HOPE is not about the president. It’s not about politics. HOPE is an inspirational story for African Americans in poverty, for those in despair, those who feel oppressed or chained in their own circumstances.
Anton Fox is a 14-year-old African American living in the projects –– the Congress Housing Projects, specifically. He has no hope for his own future and feels confined by the projects and poverty around him. Anton is failing his math class and takes his failure out on Mr. Charles his teacher. This good kid finds himself at the school on an early Saturday with red spray paint can in hand to take his anger and frustration out on his teacher. He no more than puts paint to brick when Officer Ernie Griggs catches him red canned. A first offense only lands Anton with community service, but it is still hard word and his mother is disappointed in him. It just so happens that he is charged with picking up trash on the National Mall in preparation for President-Elect Obama’s inauguration the next day.
Anton discovers that he is not as imprisoned as he thinks if he will use his head (stay away from drugs, gangs, crime.) Office Griggs, you see, grew up in the projects and knows Anton’s mother. His story is one of becoming something more and moving out of poverty for a better life –– a story that Anton rejects. He is an adolescent and what teen doesn’t find the droning of adults about hope and futures and focus obscenely boring? The community’s excitement about the first African American president is more annoying that inspiring on Anton. History, it seems, is lost on him.
His persistent mother and his community service manager stick with Anton and teach him that just two generations ago –– 60 years –– a black person could not walk into a restaurant and eat with white people or drink at the same water fountains or go to the same schools. Now, an African American is holding the highest office in the land. Despite Anton’s harrumphs, his mother drags her boy to the presidential inauguration to stand in freezing temperatures for hours just so her son can witness one of the most social and cultural events of the boy’s life.
It is then that Anton comes to grips with his history, his heritage and his future. Anton realizes that the ghetto is not a predetermined prison cell. His mother wants more for him and for the first time in his life, he wants more too.
The construction of the book is very contemporary, urban if you will. It is a 56-page, comic-prose hybrid comprised of nine short chapters. It is smartly designed to help young people and struggling older readers make their way through the story. There is also a dictionary, pronunciation guide, discussion questions, bio on President Obama, and other supplemental information.
Chris’ Rating: Ages 8-13
Publisher’s Reading Level: Grades 2-3
Publisher’s Interest Level: Grades 3-8
IN THE CLASSROOM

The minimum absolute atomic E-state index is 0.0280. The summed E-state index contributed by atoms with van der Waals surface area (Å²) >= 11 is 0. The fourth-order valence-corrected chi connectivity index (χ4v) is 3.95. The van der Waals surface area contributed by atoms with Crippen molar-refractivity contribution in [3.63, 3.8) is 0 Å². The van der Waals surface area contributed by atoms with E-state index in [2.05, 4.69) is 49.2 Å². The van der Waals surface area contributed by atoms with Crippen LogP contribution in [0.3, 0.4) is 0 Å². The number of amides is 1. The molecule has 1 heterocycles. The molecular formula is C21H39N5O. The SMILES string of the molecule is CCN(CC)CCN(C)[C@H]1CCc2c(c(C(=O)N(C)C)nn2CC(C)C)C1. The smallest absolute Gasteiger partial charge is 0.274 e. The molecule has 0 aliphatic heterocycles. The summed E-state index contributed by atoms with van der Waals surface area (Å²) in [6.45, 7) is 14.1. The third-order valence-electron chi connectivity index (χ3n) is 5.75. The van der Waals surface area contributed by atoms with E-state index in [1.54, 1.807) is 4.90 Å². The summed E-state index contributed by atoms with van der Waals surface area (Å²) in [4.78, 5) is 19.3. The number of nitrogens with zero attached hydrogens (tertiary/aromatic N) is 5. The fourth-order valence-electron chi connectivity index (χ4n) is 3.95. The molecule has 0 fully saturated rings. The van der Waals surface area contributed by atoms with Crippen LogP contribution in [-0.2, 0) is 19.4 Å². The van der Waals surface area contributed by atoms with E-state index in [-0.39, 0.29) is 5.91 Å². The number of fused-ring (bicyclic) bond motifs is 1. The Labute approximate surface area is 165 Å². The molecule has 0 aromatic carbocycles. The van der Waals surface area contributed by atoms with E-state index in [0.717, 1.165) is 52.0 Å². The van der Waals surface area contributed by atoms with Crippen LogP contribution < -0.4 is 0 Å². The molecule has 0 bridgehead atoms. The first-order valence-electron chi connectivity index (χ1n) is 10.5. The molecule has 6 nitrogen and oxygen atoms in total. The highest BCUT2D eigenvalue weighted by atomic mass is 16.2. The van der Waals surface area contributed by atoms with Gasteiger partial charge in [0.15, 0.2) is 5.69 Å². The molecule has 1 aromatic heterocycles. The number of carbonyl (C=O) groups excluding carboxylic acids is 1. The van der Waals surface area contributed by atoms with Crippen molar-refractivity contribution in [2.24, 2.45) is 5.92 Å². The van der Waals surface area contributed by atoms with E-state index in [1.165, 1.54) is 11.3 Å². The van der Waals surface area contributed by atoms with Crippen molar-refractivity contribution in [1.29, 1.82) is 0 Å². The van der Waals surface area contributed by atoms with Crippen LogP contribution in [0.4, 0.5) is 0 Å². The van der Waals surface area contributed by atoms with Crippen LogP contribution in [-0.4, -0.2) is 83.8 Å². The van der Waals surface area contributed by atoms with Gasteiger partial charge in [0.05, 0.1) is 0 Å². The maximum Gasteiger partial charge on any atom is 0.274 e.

Connecting students with real life and future prospects is an exhausting and sometimes seemingly fruitless endeavor. For those living in situations of poverty, abuse, neglect, or crime education often becomes a pointless exercise for them. Survival tops the hierarchy when it comes to existing. HOPE takes on the challenge of bringing hope to African American students by using a pivotal event to engage students, connect them to history and culture, and give them other options.
HOPE is a bit after-school specialish, but lots of successful efforts in elementary schools are after-school specialish. I think HOPE would be most successful and useful in elementary to help children see their potential, build dreams, and engage their future before they lose hope, before they become angry (or angrier), apathetic, despondent, or give up.
Four stories. Four African American icons. Four powerful contemporary leaders. BLACK HISTORY LEADERS is a compilation comprised of four Blue Water comics featuring President Barack Obama, Condoleeza Rice, Colin Powell and Oprah Winfrey. I got the book after Black History Month last year and held it just for February 2011.
This set of stories is better than some of Blue Water’s previous works in that the biographers took a less prominent place in the story, allowing the subjects to shine on their own. Previous biographies left me a bit discombobulated because of the strong presence of the author in the story. I found this very problematic in THE FEMALE FORCE series and mentioned it in my review:
Ultimately, his introduction as a character deflected the story away from these women and distracted the reader from the women he was showcasing rather than enhancing the narrative. Not only is that a disservice to these power brokers, but considering the huge hurdles women go through for equality, it disingenuous.
While some of the biographers took a similar approach in BLACK HISTORY LEADERS by inserting themselves into the comics textually and artistically, their presence was much less intrusive. I enjoyed this book much more.
Successes and failures, tragedy and triumph are in the forefront of these stories. Students will soon find out, if they did not already know, that Oprah Winfrey was molested as a child. All of these stories start with humble beginnings, leading to the power of education and determination. It is the social dream promoted in schools and will fit in well with state standards.